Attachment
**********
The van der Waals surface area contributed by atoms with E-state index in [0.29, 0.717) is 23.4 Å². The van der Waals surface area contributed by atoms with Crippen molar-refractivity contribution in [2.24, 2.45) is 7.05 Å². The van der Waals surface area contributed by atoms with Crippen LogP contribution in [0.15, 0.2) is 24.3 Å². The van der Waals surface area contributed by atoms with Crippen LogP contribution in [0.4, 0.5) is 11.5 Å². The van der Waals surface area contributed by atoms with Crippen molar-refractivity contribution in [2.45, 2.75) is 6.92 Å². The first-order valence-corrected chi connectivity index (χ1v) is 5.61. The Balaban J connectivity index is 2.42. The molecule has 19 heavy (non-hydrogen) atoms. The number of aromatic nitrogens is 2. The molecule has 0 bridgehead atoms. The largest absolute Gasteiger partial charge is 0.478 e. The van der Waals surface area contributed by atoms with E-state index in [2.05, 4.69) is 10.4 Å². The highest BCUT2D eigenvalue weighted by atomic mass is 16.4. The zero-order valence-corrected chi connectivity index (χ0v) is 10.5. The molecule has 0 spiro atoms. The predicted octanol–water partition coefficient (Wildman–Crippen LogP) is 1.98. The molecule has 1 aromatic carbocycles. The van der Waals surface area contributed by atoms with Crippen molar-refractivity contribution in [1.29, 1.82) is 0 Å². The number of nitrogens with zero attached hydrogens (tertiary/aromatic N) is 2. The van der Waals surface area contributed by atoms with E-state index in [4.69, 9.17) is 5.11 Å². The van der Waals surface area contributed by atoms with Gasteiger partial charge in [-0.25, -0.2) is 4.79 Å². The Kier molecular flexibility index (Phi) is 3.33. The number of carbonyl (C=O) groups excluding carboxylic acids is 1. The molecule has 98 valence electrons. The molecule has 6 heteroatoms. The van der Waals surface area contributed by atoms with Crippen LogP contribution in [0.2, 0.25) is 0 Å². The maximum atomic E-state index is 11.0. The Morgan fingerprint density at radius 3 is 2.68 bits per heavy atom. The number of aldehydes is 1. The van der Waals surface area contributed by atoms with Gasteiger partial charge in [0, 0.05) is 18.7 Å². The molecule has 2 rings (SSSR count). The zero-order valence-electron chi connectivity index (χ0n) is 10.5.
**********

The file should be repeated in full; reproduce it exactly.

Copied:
The van der Waals surface area contributed by atoms with E-state index in [0.29, 0.717) is 23.4 Å². The van der Waals surface area contributed by atoms with Crippen molar-refractivity contribution in [2.24, 2.45) is 7.05 Å². The van der Waals surface area contributed by atoms with Crippen LogP contribution in [0.15, 0.2) is 24.3 Å². The van der Waals surface area contributed by atoms with Crippen LogP contribution in [0.4, 0.5) is 11.5 Å². The van der Waals surface area contributed by atoms with Crippen molar-refractivity contribution in [2.45, 2.75) is 6.92 Å². The first-order valence-corrected chi connectivity index (χ1v) is 5.61. The Balaban J connectivity index is 2.42. The molecule has 19 heavy (non-hydrogen) atoms. The number of aromatic nitrogens is 2. The molecule has 0 bridgehead atoms. The largest absolute Gasteiger partial charge is 0.478 e. The van der Waals surface area contributed by atoms with E-state index in [2.05, 4.69) is 10.4 Å². The highest BCUT2D eigenvalue weighted by atomic mass is 16.4. The zero-order valence-corrected chi connectivity index (χ0v) is 10.5. The molecule has 0 spiro atoms. The predicted octanol–water partition coefficient (Wildman–Crippen LogP) is 1.98. The molecule has 1 aromatic carbocycles. The van der Waals surface area contributed by atoms with Crippen molar-refractivity contribution in [1.29, 1.82) is 0 Å². The number of nitrogens with zero attached hydrogens (tertiary/aromatic N) is 2. The van der Waals surface area contributed by atoms with E-state index in [4.69, 9.17) is 5.11 Å². The van der Waals surface area contributed by atoms with Gasteiger partial charge in [-0.25, -0.2) is 4.79 Å². The Kier molecular flexibility index (Phi) is 3.33. The number of carbonyl (C=O) groups excluding carboxylic acids is 1. The molecule has 98 valence electrons. The molecule has 6 heteroatoms. The van der Waals surface area contributed by atoms with Crippen LogP contribution in [0.2, 0.25) is 0 Å². The maximum atomic E-state index is 11.0. The Morgan fingerprint density at radius 3 is 2.68 bits per heavy atom. The number of aldehydes is 1. The van der Waals surface area contributed by atoms with Gasteiger partial charge in [0, 0.05) is 18.7 Å². The molecule has 2 rings (SSSR count). The zero-order valence-electron chi connectivity index (χ0n) is 10.5.